Devlog: January 18, 2023

I don’t know what got into me. Basically, I nerd sniped myself. I thought, sure would be nice if I could get a notification if it looks like it’s going to freeze tonight.” A somewhat reasonable thought. I could’ve looked for an existing solution, or cobbled together a Shortcut, or use some other use some other automation tool. But no. I had the bright idea to make my own solution and I mostly regret it.

My brain came up with this idea yesterday:

  1. I want a push notification on my phone. (Never done)
  2. Use Apple WeatherKit. (Never used)
  3. Make a server to check the weather and send a push notification to…
  4. Oh yes. Need an iOS app too.
  5. Writing a server? Why not use Go? (Minimal Go experience)
  6. Okay.
  7. What? Why?

All of this made sense in the moment. Using WeatherKit seems like a cool idea. I’ve wanted to give that a try and it has a REST API. Go for the server?? I’ve hardly used Go! I should’ve used Vapor. Better yet, scrap all this and use IFTTT or something. But I was already too far gone. My brain was obsessed and I stayed up to about 2am working on it. It was kinda fun.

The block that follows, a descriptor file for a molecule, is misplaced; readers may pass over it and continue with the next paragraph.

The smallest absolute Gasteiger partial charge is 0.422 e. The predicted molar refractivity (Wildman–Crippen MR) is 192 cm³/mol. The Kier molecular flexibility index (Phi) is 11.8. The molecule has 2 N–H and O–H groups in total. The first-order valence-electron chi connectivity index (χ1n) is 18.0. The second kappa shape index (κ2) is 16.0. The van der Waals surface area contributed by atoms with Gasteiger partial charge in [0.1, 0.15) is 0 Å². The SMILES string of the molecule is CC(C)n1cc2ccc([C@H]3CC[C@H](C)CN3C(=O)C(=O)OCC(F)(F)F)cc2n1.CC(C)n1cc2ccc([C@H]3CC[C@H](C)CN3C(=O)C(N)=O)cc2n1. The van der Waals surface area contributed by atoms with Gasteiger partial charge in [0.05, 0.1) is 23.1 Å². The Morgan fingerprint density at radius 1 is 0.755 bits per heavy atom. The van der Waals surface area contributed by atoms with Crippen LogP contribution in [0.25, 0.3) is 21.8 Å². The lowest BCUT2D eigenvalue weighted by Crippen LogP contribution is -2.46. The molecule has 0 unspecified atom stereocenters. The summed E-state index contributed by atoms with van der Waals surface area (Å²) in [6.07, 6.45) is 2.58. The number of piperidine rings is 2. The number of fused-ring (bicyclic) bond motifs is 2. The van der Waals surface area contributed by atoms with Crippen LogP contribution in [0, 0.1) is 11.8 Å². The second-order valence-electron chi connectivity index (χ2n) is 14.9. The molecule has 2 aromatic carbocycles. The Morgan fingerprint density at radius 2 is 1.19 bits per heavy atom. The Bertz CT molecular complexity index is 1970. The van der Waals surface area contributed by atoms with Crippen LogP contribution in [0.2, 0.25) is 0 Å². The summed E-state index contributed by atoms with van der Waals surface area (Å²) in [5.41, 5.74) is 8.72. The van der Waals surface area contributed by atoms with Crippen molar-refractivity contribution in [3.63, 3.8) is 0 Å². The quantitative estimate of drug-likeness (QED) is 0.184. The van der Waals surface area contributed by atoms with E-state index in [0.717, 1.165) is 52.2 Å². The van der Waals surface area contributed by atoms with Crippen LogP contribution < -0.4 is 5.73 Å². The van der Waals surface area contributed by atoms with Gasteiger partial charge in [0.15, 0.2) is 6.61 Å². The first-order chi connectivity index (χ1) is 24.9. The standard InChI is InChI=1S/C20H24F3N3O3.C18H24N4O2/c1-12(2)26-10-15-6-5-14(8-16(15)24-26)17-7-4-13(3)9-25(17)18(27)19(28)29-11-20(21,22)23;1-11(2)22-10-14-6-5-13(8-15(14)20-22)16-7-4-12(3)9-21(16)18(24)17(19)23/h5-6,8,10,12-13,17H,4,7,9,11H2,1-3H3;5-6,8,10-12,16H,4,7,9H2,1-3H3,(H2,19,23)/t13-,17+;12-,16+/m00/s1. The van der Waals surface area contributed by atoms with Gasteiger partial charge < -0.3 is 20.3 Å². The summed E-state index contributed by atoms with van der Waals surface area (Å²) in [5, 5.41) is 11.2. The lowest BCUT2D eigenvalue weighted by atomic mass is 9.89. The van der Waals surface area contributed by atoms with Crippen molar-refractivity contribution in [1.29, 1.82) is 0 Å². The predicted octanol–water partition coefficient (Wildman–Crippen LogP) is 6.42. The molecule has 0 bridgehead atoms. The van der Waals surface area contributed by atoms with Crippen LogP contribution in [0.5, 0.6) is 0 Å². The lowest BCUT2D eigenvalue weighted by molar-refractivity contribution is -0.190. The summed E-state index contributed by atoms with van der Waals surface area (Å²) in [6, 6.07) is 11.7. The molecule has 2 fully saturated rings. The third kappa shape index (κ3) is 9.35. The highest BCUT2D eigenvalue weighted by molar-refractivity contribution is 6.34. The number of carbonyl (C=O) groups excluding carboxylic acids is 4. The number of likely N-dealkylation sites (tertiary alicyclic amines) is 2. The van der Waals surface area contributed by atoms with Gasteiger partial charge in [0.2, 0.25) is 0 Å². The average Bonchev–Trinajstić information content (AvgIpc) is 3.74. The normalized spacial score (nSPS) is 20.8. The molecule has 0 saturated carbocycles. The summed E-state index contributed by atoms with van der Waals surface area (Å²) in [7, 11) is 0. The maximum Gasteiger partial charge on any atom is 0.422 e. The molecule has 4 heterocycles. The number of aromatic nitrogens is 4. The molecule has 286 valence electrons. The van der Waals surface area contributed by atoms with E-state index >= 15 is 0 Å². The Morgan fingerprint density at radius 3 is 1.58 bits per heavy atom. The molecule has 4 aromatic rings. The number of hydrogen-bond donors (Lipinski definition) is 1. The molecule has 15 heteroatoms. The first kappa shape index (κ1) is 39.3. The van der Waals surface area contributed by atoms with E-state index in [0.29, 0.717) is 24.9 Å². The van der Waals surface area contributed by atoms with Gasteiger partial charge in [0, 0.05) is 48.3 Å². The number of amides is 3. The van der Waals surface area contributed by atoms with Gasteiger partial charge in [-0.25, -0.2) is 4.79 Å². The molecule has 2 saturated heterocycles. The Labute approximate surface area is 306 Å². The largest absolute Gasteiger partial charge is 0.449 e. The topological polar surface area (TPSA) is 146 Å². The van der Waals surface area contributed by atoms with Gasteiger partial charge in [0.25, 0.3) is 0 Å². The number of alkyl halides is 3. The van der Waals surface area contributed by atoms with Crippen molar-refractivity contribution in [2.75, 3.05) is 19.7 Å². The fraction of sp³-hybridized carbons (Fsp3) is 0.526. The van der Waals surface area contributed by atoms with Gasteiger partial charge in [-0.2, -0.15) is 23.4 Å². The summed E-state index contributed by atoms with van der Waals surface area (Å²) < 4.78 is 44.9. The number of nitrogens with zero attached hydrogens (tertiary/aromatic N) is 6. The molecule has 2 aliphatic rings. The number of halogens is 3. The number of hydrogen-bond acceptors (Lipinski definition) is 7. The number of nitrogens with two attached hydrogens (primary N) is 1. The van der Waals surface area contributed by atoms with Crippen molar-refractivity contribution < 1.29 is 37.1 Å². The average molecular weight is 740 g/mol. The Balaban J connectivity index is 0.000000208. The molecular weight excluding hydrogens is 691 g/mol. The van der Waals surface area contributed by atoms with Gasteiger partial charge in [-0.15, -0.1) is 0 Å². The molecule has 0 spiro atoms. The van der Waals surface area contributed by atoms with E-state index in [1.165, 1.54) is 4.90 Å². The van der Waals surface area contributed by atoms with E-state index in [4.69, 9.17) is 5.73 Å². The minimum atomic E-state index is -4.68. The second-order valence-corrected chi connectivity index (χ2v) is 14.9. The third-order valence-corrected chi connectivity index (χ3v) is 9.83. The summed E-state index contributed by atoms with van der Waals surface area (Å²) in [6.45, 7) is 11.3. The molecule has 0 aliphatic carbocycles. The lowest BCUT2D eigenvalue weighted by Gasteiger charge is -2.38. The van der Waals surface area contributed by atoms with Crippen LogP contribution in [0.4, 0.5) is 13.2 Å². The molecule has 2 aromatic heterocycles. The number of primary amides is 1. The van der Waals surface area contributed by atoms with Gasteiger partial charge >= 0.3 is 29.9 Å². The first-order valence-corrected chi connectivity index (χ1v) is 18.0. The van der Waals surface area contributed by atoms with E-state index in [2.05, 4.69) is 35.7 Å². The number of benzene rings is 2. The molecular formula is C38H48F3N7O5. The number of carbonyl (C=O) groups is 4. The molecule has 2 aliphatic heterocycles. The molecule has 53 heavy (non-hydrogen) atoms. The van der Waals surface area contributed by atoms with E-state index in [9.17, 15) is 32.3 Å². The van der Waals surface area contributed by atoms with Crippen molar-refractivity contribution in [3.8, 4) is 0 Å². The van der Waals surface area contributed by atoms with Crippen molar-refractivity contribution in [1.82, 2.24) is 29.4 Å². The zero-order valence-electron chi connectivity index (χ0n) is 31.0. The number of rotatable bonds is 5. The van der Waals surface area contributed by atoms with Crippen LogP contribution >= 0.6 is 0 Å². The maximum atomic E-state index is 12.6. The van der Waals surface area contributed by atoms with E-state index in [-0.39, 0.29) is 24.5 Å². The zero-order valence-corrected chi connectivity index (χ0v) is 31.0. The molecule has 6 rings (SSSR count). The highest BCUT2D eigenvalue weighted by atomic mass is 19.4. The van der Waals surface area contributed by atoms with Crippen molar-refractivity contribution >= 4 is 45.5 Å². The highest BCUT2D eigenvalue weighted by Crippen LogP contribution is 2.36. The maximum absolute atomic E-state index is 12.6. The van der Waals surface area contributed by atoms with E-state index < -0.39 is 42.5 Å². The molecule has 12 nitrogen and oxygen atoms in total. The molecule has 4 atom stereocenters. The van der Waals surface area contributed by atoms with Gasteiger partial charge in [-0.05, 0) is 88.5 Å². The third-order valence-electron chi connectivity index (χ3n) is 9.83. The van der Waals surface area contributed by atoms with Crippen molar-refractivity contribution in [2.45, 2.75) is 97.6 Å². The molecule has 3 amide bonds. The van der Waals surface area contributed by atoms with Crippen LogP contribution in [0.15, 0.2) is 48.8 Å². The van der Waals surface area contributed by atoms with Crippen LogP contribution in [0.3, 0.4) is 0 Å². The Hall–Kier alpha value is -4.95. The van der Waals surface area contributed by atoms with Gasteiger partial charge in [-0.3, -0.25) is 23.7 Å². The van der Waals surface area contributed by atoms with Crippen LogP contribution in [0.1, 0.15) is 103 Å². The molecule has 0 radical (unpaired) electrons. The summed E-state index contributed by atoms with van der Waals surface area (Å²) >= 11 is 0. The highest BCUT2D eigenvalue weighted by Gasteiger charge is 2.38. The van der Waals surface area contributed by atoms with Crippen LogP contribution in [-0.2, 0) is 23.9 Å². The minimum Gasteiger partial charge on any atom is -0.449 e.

The result is a small Go server that should hopefully check the weather at 7pm and send me a push notification if the temperature looks like it will be close to freezing.

The iOS app is literally the SwiftUI starter that requests notification permission when it launches. I archived it and picked ad-hoc distribution and installed it though the device manager in Xcode. Never done that before either. That’s kinda cool.

One little tidbit was how to get the correct string representation of the device token. It’s given to you as Data but it needs to be the hex values. I tried .base64EncodedString() but that did not work. Some googling found this: { String(format: "%02.2hhx", $0) }.joined()

It works.

Anyway. I’m tired. I worked on this too much, and my head hurts. But it was fun. Want a couple more details?


January 18, 2023